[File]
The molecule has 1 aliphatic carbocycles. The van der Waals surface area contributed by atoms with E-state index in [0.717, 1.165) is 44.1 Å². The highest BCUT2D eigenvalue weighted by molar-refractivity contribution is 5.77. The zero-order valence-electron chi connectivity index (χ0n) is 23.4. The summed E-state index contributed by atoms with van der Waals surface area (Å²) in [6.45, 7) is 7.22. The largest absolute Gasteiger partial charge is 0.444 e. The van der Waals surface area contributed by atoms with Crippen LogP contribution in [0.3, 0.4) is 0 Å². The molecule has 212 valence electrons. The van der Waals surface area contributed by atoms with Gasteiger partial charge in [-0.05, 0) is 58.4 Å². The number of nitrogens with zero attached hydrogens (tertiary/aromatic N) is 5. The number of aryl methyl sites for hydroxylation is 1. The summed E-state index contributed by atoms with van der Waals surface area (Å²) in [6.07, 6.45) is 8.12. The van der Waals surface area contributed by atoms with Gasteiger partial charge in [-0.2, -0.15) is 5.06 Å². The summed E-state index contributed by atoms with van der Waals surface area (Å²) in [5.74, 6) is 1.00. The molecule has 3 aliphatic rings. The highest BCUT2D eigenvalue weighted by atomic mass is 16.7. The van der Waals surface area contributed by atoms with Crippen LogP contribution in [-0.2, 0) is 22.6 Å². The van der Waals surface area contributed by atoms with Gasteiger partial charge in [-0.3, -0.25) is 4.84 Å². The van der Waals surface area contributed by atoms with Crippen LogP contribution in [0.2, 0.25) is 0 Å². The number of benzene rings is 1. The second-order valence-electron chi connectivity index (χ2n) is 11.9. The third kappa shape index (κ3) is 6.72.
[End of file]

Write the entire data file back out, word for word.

The molecule has 1 aliphatic carbocycles. The van der Waals surface area contributed by atoms with E-state index in [0.717, 1.165) is 44.1 Å². The highest BCUT2D eigenvalue weighted by molar-refractivity contribution is 5.77. The zero-order valence-electron chi connectivity index (χ0n) is 23.4. The summed E-state index contributed by atoms with van der Waals surface area (Å²) in [6.45, 7) is 7.22. The largest absolute Gasteiger partial charge is 0.444 e. The van der Waals surface area contributed by atoms with Crippen LogP contribution in [0.3, 0.4) is 0 Å². The molecule has 212 valence electrons. The van der Waals surface area contributed by atoms with Gasteiger partial charge in [-0.05, 0) is 58.4 Å². The number of nitrogens with zero attached hydrogens (tertiary/aromatic N) is 5. The number of aryl methyl sites for hydroxylation is 1. The summed E-state index contributed by atoms with van der Waals surface area (Å²) in [6.07, 6.45) is 8.12. The van der Waals surface area contributed by atoms with Gasteiger partial charge in [-0.2, -0.15) is 5.06 Å². The summed E-state index contributed by atoms with van der Waals surface area (Å²) in [5.74, 6) is 1.00. The molecule has 3 aliphatic rings. The highest BCUT2D eigenvalue weighted by atomic mass is 16.7. The van der Waals surface area contributed by atoms with Crippen LogP contribution in [-0.2, 0) is 22.6 Å². The van der Waals surface area contributed by atoms with Gasteiger partial charge in [-0.3, -0.25) is 4.84 Å². The van der Waals surface area contributed by atoms with Crippen LogP contribution in [0.2, 0.25) is 0 Å². The number of benzene rings is 1. The second-order valence-electron chi connectivity index (χ2n) is 11.9. The third kappa shape index (κ3) is 6.72.